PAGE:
Rough gems

As a reclaimed, bespoke look is taking the world of shop design by storm, both at the luxury end and in more humble contexts, Emily Pacey is right on the pulse of the latest in retail and restaurant spaces – with a sneaky glance at some office environments, too. Exposed bricks, hewn boards and original murals will take you far, it seems

The home-made aesthetic, nostalgia, cutesiness and the ever-growing use of bespoke artworks are major and arguably related themes in contemporary interior design. The reclaimed, distressed look suits a recession mentality, and the current taste for it originates with small start-up brands that are making a financial, environmental and aesthetic virtue of using reclaimed materials. The trend extends to luxury store interiors, such as in the new Hostem high fashion menswear store, designed by James Plumb. Briefed to create something unique, the consultancy designed an interior which features a church pew for a cash desk, hessian wall hangings and US trouble lights.

Other notable examples of the reclaim and reuse trend include Union Market, a food retail and dining concept occupying a former London Underground station in west London. It contrasts original listed Tube station features with antique donkey panniers, milk churns and market ephemera to create an eclectic vintage look that can also be seen at chocolate retailer The Rabot Estate Shop and clothing store Anthropologie.

The distressed look reaches its raw, Punkish zenith at The Cut, a bar in Newcastle designed by Julian Taylor Design Associates. The venue features sofas sawn in half, truncated metal barrels for tables and an anatomical approach to architecture that sees walls and stairways stripped and parts removed to reveal their component layers.

Homespun achieves its picturesque expression at the Artist Residence hotel, whose rooms are decorated by up-and-coming artists and designers. Now open in Brighton and Penzance, the hotel features murals, paintings and illustrations as well as furniture by emerging talent, creating a low-budget, low-fi boutique hotel. Likewise, Italian restaurant chain Zizzi employs emerging designers and artists to create bespoke graphics for its interiors. Zizzi’s interiors concept was inspired by the Doodle Bar in London, which allows guests to draw all over its walls and surfaces.

Meanwhile, a cosy, conservative aesthetic is emerging in restaurant design, with a look that is seeing features such as bare brick walls, banquettes, mosaics and terracotta floor tiles in establishments like Vietnamese restaurant Pho, by Martin Brudnizki, Goodman’s steak house, by Design LSM and the oyster bar Wright Brothers, by Studio Mad.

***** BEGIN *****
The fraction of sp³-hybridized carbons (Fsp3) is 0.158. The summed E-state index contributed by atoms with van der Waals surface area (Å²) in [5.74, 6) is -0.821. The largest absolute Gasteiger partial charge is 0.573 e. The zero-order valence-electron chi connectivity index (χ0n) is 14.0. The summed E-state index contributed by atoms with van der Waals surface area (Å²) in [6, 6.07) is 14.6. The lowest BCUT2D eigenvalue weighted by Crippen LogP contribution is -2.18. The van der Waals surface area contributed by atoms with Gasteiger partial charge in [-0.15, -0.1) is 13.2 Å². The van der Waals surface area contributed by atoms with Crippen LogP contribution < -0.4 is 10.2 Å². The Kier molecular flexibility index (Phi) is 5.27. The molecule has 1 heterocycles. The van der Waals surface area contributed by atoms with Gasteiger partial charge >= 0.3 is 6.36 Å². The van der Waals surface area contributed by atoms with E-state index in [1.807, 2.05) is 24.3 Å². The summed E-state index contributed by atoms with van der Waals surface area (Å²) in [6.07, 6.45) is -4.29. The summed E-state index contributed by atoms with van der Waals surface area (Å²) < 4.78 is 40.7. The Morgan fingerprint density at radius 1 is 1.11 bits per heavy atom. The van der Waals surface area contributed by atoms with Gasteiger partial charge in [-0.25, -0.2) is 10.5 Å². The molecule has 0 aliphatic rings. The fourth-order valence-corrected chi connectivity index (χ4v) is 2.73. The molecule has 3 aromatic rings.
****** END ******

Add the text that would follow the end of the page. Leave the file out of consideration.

There are always multiple and contrasting trends marching shoulder to shoulder in interiors, as in any other discipline. So making use of contemporary materials and effect lighting for a sleek futuristic look – tinged with bubble-gum colourful fun – are specialist brands like US-based frozen yoghurt company Tangy Sweet, designed by US-based Kube Architecture. With its gimmicky, minimalist interior, Tangy Sweet looks like a slightly more grown up direct aesthetic descendent of our own frozen yoghurt retailer Snog.

Snog’s look – created by Cinimod Studio – was in turn inspired by that of Innocent, arguably the UK’s progenitor of cute, fun, naive branding and interiors. The drinks company, which has seemed a little down in the mouth since selling to Coca-Cola in 2009, is moving out of Fruit Towers and into a Stiff & Trevillion-designed office block that is still in west London, yet a million miles away from its whimsical, home-made headquarters. Stiff & Trevillion is following the brief ’growing up innocently’ for the interiors, ditching the fake grass and picnic benches for a sleeker, more corporate look. The move is reminiscent of the suit index, which predicts that when times are tough, suit sales rise as employees struggle to impress their bosses.

In the office world, cheekily, banks are turning away from corporatism and towards fluffiness in an attempt to wheedle their way into the public’s good books. ’Love your bank’ beseeches new high street bank Metro Bank. Its interiors are designed by US architect Shirley Hill, who also happens to be Metro Bank boss Vernon Hill’s wife. Hill has injected a dose of 1950s-esque customer service cutesiness into her interiors, which feature a change-counting machine that dispenses branded goods to those who correctly guess the value of their coins.

Meanwhile, the now mainstream pop-up shop is re-evolving to become more interesting again, with this summer’s Cineroleum being particularly beguiling. The pop-up cinema took over one of the UK’s thousands of derelict petrol stations, using reclaimed and improvised materials to create an old-fashioned picture house. Unseen at the time of going to press, but equally beguiling as an idea is new pop-up concept the App Lounge, designed by Method. The pilot store will feature digital products in a physical space, a marriage of dimensions that could take over from the recession as the next big influence on retail and interior design.

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